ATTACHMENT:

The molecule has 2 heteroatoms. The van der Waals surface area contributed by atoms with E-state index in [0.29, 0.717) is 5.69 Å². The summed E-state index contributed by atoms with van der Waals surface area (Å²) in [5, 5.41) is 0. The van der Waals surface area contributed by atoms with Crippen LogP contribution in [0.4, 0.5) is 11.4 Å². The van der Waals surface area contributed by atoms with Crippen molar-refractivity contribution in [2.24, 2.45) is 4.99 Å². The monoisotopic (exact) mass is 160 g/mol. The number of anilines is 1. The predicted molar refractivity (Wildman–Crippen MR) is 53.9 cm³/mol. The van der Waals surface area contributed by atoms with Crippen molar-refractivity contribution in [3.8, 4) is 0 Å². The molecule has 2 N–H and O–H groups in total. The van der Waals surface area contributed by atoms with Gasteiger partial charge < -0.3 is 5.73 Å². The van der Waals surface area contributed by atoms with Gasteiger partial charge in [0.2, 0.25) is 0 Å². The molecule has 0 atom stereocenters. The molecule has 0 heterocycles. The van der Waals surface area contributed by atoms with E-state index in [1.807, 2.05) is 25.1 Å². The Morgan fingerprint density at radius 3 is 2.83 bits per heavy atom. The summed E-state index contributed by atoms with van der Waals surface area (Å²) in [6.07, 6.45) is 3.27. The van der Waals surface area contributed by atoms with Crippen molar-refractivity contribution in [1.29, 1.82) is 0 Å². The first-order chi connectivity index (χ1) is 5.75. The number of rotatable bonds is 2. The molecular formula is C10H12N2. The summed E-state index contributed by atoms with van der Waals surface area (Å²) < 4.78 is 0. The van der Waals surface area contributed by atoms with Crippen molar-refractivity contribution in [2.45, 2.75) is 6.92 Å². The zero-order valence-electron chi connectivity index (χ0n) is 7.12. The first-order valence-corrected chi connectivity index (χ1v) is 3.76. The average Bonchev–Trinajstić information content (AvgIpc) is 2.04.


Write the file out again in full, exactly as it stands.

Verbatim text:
The molecule has 2 heteroatoms. The van der Waals surface area contributed by atoms with E-state index in [0.29, 0.717) is 5.69 Å². The summed E-state index contributed by atoms with van der Waals surface area (Å²) in [5, 5.41) is 0. The van der Waals surface area contributed by atoms with Crippen LogP contribution in [0.4, 0.5) is 11.4 Å². The van der Waals surface area contributed by atoms with Crippen molar-refractivity contribution in [2.24, 2.45) is 4.99 Å². The monoisotopic (exact) mass is 160 g/mol. The number of anilines is 1. The predicted molar refractivity (Wildman–Crippen MR) is 53.9 cm³/mol. The van der Waals surface area contributed by atoms with Crippen molar-refractivity contribution in [3.8, 4) is 0 Å². The molecule has 2 N–H and O–H groups in total. The van der Waals surface area contributed by atoms with Gasteiger partial charge < -0.3 is 5.73 Å². The van der Waals surface area contributed by atoms with Gasteiger partial charge in [0.2, 0.25) is 0 Å². The molecule has 0 atom stereocenters. The molecule has 0 heterocycles. The van der Waals surface area contributed by atoms with E-state index in [1.807, 2.05) is 25.1 Å². The Morgan fingerprint density at radius 3 is 2.83 bits per heavy atom. The summed E-state index contributed by atoms with van der Waals surface area (Å²) in [6.07, 6.45) is 3.27. The van der Waals surface area contributed by atoms with Crippen molar-refractivity contribution in [1.29, 1.82) is 0 Å². The first-order chi connectivity index (χ1) is 5.75. The number of rotatable bonds is 2. The molecular formula is C10H12N2. The summed E-state index contributed by atoms with van der Waals surface area (Å²) < 4.78 is 0. The van der Waals surface area contributed by atoms with Crippen molar-refractivity contribution in [2.45, 2.75) is 6.92 Å². The zero-order valence-electron chi connectivity index (χ0n) is 7.12. The first-order valence-corrected chi connectivity index (χ1v) is 3.76. The average Bonchev–Trinajstić information content (AvgIpc) is 2.04.